Your Actions: Create your processes. Determine what the final outcome should be and create the specific, detailed steps needed to get there. Once you've hired someone to help out, give that list of steps, along with any applicable files, forms and checklists, to the person you've hired.
3. Hire the right person. The key to finding the right person for the job is to determine what skill sets your position requires. What do you really want someone to do for you? Are they going to be taking care of administrative tasks? Are they focused on marketing or sales duties? Are you looking for an analyst? Once you know what skills you need, search for a person who has exactly the skills you need. Don't just hire the first person who happens to be available.
Your Actions: Look at the tasks being performed, and decide what skill sets are needed. When interviewing candidates, ask open-ended questions that allow you to discover if that person has the expertise you're looking for. Remember to ask people you know and trust for referrals of potential candidates.
4. Assign results and accountability. One of the most important steps to successful delegation is to plan ahead by determining what the end results should be. Picture what you want to be holding when those final deliverables are handed to you. Then communicate those expectations. And remember, all expectations have to be reasonable, clear and measurable. For example, you may want to require that someone "complete a minimum of 30 sales call per week" as opposed to just "complete sales calls."
Accountability is not a bad word-there have to consequences if the results you need are not being met. Because if the quotas, goals or results you need aren't being achieved, it's you and your business that will suffer.
Your Actions: Create specific goals, quotas or outcomes that need to be accomplished by the person you're delegating work to. Effectively communicate those expectations, and create consequences if the results you expect aren't being accomplished.
5. Check in from time to time. "Set it and forget it." Some people think that rule applies to tasks that have been delegated. I hate to burst your bubble, but people are human. They make mistakes, they accidentally skip over things-they may even drop the ball.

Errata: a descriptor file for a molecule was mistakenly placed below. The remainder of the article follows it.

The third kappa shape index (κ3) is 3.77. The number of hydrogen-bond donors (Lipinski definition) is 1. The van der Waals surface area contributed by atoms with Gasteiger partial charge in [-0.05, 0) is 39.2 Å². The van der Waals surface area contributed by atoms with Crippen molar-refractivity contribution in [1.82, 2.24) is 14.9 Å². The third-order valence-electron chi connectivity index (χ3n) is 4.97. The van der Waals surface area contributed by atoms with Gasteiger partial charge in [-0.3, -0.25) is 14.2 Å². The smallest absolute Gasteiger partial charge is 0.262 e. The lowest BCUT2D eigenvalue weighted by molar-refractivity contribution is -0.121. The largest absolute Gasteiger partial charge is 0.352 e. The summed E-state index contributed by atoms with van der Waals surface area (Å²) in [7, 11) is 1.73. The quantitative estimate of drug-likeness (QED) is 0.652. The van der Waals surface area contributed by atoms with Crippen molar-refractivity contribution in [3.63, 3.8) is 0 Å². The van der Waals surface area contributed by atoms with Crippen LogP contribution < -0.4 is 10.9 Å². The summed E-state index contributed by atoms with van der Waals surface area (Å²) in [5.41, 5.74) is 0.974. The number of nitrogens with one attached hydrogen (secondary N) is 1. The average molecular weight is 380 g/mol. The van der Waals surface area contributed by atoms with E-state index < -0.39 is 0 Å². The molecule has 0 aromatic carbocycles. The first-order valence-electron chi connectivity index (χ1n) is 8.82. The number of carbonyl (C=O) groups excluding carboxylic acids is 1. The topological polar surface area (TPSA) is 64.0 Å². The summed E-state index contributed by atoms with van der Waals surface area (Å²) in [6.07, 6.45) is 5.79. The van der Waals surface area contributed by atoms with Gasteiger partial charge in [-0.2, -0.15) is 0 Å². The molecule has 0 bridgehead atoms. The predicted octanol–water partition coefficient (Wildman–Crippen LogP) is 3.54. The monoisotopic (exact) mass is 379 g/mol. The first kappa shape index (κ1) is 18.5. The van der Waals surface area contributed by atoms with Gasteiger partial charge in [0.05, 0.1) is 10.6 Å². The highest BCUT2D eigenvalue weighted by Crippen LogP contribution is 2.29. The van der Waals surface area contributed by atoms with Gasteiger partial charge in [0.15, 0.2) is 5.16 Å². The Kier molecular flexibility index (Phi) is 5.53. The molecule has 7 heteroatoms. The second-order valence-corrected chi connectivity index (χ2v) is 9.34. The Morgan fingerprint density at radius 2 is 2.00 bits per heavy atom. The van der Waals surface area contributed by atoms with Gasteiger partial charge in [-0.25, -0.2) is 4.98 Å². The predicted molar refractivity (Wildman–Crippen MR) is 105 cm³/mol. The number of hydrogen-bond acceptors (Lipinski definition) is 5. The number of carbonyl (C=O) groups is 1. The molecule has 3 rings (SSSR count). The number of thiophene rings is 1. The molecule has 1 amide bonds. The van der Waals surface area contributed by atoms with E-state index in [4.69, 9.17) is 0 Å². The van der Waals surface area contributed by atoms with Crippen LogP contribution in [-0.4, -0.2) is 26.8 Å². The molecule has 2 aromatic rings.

Instead of leaving them alone once you've assigned some work to them, establish specific times you'll check in with them to see how they're doing. You can set a regular appointment time, such as Tuesdays at 2 p.m., when you'll sit for 15 minutes to an hour and review regular duties, project milestones and answer questions. Or you might select a specific point in the project where you'll review their progress. For example, you might say, "After you've called all 50 prospects, come see me so we can discuss the feedback you've been getting from them."
Checking in with your employees allows you to stay in the loop, fix problems as they arise, and educate and develop the people working with you. And setting specific times allow you the freedom to focus on other things the rest of the time.
Your Actions: Establish a check-in schedule that works for both you and your employee. And then be sure to touch base when you say you will.
Beth Schneider, president of Process Prodigy, helps business owners leverage the best business practices to help them build a thriving business. Beth is also co-author of Inspiration to Realization. To contact her, call (888) 584-5452 or e-mail her at .